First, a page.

Investors Need to Get Specific with Brokers to Avoid Big Tax Bills

Stock brokersWhenever tax laws change, it can have an impact on how you manage your investments. One recent new law, though, gets your broker or mutual fund company in on the act -- and they'll need you to make a decision that could make a huge difference in how much you pay in taxes.

The new law requires brokers and fund companies to start providing the IRS with information on how much you paid for shares that you sell. Also known as the "cost basis," this amount helps the IRS calculate how much in capital gains or losses you should report on your tax returns.

The IRS wants this information to help it track tax cheaters. Previously, the IRS relied on you to report the correct numbers. That made it easy for unscrupulous taxpayers to report incorrect amounts, and if the IRS didn't audit their tax returns, they often got away with it.

Getting the Wrong Answer?

The new law went into effect for stocks in 2011, and people are already reporting problems.

Some brokers are reporting incorrect information, and although you can offer corrected values yourself, discrepancies will likely increase your audit risk. For mutual funds, the law takes effect this year, so you can expect problems to multiply during next year's tax season.

The most important way to protect yourself is to specify that the brokerage use the best cost basis method. For simplicity, the typical methods of first-in-first-out or average cost for mutual fund shares may look attractive. But to minimize your taxes, the best choice is to track your cost basis yourself, and when it's time to sell your shares, specifically identify the shares to sell that will produce the lowest tax bill.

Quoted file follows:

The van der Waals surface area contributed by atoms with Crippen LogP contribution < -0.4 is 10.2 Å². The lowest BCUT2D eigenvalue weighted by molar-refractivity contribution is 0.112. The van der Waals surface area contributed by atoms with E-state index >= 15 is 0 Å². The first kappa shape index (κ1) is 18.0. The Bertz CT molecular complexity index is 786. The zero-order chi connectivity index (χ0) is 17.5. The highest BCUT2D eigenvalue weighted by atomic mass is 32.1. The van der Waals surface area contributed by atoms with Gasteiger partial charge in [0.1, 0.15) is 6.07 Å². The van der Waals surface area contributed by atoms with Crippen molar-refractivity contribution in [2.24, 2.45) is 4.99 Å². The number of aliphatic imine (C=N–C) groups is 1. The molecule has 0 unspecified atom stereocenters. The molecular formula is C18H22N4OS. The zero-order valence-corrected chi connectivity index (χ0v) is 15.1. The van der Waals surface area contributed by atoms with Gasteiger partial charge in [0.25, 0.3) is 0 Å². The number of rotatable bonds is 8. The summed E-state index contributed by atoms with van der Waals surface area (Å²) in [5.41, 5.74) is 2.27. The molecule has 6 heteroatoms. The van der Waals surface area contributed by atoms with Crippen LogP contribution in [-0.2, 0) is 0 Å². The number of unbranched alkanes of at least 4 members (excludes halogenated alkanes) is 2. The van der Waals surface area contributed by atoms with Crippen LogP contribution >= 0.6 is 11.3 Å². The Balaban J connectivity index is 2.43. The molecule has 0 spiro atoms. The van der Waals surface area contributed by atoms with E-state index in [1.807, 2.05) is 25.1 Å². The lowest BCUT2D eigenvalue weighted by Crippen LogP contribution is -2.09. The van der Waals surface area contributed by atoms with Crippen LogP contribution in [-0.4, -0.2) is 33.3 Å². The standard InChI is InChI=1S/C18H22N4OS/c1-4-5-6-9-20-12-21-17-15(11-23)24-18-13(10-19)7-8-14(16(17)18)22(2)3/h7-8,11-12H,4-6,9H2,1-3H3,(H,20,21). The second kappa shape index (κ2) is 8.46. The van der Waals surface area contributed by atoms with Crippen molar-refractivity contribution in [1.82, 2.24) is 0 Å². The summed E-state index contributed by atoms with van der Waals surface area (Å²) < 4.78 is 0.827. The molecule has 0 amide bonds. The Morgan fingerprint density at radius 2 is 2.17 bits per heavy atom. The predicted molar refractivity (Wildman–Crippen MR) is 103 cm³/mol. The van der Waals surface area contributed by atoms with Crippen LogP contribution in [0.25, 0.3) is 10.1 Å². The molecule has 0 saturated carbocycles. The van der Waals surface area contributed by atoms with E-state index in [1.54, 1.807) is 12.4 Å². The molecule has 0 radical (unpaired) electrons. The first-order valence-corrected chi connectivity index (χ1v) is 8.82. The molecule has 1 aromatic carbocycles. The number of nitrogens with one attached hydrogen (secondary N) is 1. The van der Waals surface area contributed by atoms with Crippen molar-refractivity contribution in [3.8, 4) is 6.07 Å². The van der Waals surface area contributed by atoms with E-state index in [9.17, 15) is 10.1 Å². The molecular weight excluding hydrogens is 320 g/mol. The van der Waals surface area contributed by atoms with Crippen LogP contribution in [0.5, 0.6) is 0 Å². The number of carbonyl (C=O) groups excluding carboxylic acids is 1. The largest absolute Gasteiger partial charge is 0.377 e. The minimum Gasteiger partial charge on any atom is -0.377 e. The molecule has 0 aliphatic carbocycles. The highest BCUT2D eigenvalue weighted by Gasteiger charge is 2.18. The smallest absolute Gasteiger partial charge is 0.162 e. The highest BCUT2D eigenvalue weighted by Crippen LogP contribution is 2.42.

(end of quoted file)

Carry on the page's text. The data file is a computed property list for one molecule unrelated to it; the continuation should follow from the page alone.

The specific identification method can produce big savings. For long-term investors whose stocks have risen in value over time, first-in-first-out usually means selling your lowest-cost shares first -- producing the most gain. If you've bought shares in the same company regularly, that rarely makes sense, as there's almost always at least one period during which shares were expensive. Sell those shares, and you can reduce your taxable gain or even get a loss you can use on your taxes next year.

Having your broker or fund company do the dirty work with gains and losses may sound like a godsend. But their mistakes could cost you plenty, so keep your eyes open and make sure they get it right.

For more on taxes: Motley Fool contributor Dan Caplinger trusts no broker. You can follow him on Twitter here.

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